In the last chapter, we presented de Broglie’s proposal that wave–particle duality works for matter in the same way it does for light. That is, although light usually behaves as an electromagnetic wave, it sometimes acts as a particle (photon). At the same time, while electrons mostly behave as particles in CRTs, they sometimes exhibit wave-like behavior. We also saw that recent experiments have demonstrated wave–particle duality in much larger and more massive objects than an electron, such as molecules of a fullerene compound incorporating 60 carbon and 48 fluorine atoms.
Now, this brings up an interesting question: if a sound wave is a vibration of matter, and a photon is a vibration of electric and magnetic fields, what exactly vibrates when matter acts as a wave? The upsetting answer is that there is no directly measurable quantity to correspond to the matter wave itself. This is what physicists call the lack of an experimental observable.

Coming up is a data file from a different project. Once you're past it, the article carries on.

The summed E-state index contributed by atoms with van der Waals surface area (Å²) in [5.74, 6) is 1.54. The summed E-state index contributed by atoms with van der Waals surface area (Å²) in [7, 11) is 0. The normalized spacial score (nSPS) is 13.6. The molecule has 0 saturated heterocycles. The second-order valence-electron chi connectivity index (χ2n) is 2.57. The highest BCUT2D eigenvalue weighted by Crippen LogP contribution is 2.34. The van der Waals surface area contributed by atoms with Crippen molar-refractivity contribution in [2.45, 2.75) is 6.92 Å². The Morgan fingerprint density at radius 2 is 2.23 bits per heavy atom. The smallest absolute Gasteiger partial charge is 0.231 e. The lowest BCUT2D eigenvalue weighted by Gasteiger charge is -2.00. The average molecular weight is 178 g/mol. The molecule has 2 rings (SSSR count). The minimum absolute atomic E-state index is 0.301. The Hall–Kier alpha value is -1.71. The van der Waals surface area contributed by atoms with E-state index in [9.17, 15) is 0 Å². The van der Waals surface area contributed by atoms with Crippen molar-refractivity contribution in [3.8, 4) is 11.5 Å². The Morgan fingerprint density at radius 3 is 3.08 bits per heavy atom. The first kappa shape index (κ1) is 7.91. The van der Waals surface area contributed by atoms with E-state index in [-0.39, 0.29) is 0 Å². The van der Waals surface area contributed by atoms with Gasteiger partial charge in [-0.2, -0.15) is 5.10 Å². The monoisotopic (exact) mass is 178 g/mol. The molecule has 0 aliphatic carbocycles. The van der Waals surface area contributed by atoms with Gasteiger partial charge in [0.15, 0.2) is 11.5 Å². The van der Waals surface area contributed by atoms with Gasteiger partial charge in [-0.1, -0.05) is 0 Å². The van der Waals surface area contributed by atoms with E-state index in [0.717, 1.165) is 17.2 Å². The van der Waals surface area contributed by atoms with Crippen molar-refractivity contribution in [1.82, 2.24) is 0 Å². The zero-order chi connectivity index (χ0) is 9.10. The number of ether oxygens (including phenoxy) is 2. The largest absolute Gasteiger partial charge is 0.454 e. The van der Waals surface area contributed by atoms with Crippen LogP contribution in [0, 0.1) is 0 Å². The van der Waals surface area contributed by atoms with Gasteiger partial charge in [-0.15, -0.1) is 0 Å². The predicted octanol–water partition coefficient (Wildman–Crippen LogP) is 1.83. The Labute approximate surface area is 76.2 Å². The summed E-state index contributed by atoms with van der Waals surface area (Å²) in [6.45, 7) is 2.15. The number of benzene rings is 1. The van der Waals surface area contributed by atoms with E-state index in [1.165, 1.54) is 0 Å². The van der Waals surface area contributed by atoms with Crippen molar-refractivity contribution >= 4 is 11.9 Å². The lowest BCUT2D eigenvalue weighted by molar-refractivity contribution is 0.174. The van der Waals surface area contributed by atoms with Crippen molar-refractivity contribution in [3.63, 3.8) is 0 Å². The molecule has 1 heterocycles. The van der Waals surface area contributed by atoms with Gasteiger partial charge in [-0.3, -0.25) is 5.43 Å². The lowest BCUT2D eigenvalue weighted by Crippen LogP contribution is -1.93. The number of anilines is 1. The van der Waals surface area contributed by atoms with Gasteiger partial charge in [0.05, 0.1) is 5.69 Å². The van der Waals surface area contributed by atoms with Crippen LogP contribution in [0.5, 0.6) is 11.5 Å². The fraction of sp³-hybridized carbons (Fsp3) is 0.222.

That is, while you can use a microphone to measure the vibrations of air pressure that constitute a sound wave, and you can use a radio receiver to measure the electromagnetic oscillations of light waves (remember our microwave interference experiments using a Gunnplexer?), there is no device that can measure a matter wave directly.
Let’s think back to the single-electron interference experiments performed by Tonomura (Figure 101). At any one time, we can only detect the fluorescence produced ...